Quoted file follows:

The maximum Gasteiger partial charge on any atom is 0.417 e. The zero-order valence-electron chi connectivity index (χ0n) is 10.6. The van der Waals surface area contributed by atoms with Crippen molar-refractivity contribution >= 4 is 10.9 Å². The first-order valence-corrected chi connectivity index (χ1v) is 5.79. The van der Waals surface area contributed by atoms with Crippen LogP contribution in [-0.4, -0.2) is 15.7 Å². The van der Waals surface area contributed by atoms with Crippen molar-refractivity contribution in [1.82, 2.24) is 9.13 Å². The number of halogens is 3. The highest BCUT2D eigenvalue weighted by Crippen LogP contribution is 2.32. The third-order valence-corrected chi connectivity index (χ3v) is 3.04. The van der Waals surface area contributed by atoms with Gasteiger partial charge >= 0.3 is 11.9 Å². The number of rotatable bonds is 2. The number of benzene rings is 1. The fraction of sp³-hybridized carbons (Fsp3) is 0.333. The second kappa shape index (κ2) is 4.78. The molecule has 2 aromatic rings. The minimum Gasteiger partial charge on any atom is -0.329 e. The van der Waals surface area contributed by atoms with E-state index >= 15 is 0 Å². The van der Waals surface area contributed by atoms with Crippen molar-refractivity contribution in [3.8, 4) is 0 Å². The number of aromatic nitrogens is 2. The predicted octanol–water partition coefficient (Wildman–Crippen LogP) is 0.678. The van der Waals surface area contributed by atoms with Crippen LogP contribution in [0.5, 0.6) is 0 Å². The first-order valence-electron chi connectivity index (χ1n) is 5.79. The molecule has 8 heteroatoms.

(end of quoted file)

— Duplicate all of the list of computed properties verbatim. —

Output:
The maximum Gasteiger partial charge on any atom is 0.417 e. The zero-order valence-electron chi connectivity index (χ0n) is 10.6. The van der Waals surface area contributed by atoms with Crippen molar-refractivity contribution >= 4 is 10.9 Å². The first-order valence-corrected chi connectivity index (χ1v) is 5.79. The van der Waals surface area contributed by atoms with Crippen LogP contribution in [-0.4, -0.2) is 15.7 Å². The van der Waals surface area contributed by atoms with Crippen molar-refractivity contribution in [1.82, 2.24) is 9.13 Å². The number of halogens is 3. The highest BCUT2D eigenvalue weighted by Crippen LogP contribution is 2.32. The third-order valence-corrected chi connectivity index (χ3v) is 3.04. The van der Waals surface area contributed by atoms with Gasteiger partial charge >= 0.3 is 11.9 Å². The number of rotatable bonds is 2. The number of benzene rings is 1. The fraction of sp³-hybridized carbons (Fsp3) is 0.333. The second kappa shape index (κ2) is 4.78. The molecule has 2 aromatic rings. The minimum Gasteiger partial charge on any atom is -0.329 e. The van der Waals surface area contributed by atoms with E-state index >= 15 is 0 Å². The van der Waals surface area contributed by atoms with Crippen molar-refractivity contribution in [3.8, 4) is 0 Å². The number of aromatic nitrogens is 2. The predicted octanol–water partition coefficient (Wildman–Crippen LogP) is 0.678. The van der Waals surface area contributed by atoms with Crippen LogP contribution in [0.5, 0.6) is 0 Å². The first-order valence-electron chi connectivity index (χ1n) is 5.79. The molecule has 8 heteroatoms.